The GNOME Foundation
help the progress of the GNOME project by coordinating releases,
representing the project to the rest of the world, producing documentation,
and more. The board which directs the Foundation currently has seven open
slots, to be filled by an election ending on December 16. There are
for those seven slots. A look at some of the things the
candidates are saying gives an interesting view into the issues which are
driving the GNOME project this year.
If you are a rock star hacker (or a busy non-rock star hacker at
work), you will not be a good Board member. Don't think that you
can squeeze in a couple hours each week; you won't be able to. In
the Board you have to do little tasks like answer mails, take
minutes, send minutes to the public, be in contact with the
companies in the Advisory Board, make plans, etc. If you wouldn't
normally have time to participate in a volunteer organization where
you do paperwork, the Board is not fit for you.
-- Federico Mena Quintero
(not a candidate)
I would like to see us hire a bugmaster to
ensure that downstream distros benefit from their collective work. I
would like to hire a full-time editorial resource for our user and
developer websites. I would like to see the foundation invest heavily in
documentation, and ensure that high-quality, up-to-date, printed
documentation exists for the platform and for users. I would like to see
the foundation invest also in marketing, listening to ISDs, distributors
and users and ensuring that that feedback gets fed back into the
-- David Neary
More specifically, as a Board member I would like to focus on the GNOME
Brand - the verbal and visual manifestation of what GNOME is all about -
GNOME's personality. I will continue to drive our brand's definition via
the brand book (regardless) and once finished, make it easy for others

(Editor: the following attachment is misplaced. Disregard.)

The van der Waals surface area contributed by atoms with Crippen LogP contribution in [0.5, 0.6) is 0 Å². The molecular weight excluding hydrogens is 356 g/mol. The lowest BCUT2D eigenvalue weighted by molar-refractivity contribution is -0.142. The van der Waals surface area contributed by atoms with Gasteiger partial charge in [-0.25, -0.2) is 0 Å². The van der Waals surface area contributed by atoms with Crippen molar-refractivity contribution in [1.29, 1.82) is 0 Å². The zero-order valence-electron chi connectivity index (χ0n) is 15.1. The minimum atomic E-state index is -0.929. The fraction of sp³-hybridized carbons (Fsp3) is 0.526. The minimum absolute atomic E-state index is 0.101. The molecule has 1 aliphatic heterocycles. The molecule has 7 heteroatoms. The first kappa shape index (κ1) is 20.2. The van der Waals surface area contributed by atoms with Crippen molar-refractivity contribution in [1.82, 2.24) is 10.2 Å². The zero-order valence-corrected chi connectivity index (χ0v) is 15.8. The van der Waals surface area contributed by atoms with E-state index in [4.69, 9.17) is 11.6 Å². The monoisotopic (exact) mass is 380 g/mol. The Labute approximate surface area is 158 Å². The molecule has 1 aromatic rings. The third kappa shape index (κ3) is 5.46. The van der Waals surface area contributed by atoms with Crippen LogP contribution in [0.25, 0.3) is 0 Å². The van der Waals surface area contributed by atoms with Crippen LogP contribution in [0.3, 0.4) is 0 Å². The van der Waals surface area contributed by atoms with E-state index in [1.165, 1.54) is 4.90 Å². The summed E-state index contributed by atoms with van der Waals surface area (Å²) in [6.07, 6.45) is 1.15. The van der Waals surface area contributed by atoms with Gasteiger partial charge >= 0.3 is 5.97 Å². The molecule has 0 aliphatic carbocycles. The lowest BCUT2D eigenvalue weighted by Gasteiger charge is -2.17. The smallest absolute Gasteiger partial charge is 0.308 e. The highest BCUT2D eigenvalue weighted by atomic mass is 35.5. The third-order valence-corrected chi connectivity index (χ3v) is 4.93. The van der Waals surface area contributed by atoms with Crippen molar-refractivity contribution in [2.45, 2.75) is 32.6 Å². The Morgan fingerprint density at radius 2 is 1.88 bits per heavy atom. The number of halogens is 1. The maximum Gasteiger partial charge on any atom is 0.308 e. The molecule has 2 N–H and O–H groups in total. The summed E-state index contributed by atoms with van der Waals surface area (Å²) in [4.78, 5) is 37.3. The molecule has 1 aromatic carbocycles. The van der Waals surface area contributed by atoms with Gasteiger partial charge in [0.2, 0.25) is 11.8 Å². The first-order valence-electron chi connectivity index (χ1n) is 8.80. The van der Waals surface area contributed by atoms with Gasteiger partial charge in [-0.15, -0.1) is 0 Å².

to use and spread GNOME by driving the development and organization of
consistent collateral. I would also love to help in any way I can to
fully address our trademark concerns so we can confidentially make use
of our brand.
-- Máirín Duffy
As a board member I like to see we get the
revamped website online, and the online store become a reality. I also
want to see the Foundation have better writers, possibly funded by the
foundation. I want to help better documenting board's events and
procedures, and make sure incoming board email is processed as fast as
-- Behdad Esfahbod
Here's what I want to do if I'm elected. It's no big things, but
important stuff: make sure that people who mail the board have an answer
in less than 2 days, send as much informations as possible to the
membership about what's happening (I do not feel the minutes we send are
enough), push to delegate stuff.
-- Vincent Untz
Hire a business development manager for the GNOME Foundation, to raise
funds and manage our organisational relationships. I am particularly keen
on this, because a bizdev manager for the GNOME Foundation will be able
to better manage the operational side of my crazy ideas.
-- Jeff Waugh
I think it's important to keep a steady flow of funds from the advisory board
members. I don't really have much of an idea of the current situation regarding
finances in what areas we're spending or raising money.
-- Glynn Foster
Someone inside the European Union is pushing white papers,
recommendations and similar documents since years. We need to be part of
this effort and position ourselves in order to be in the right place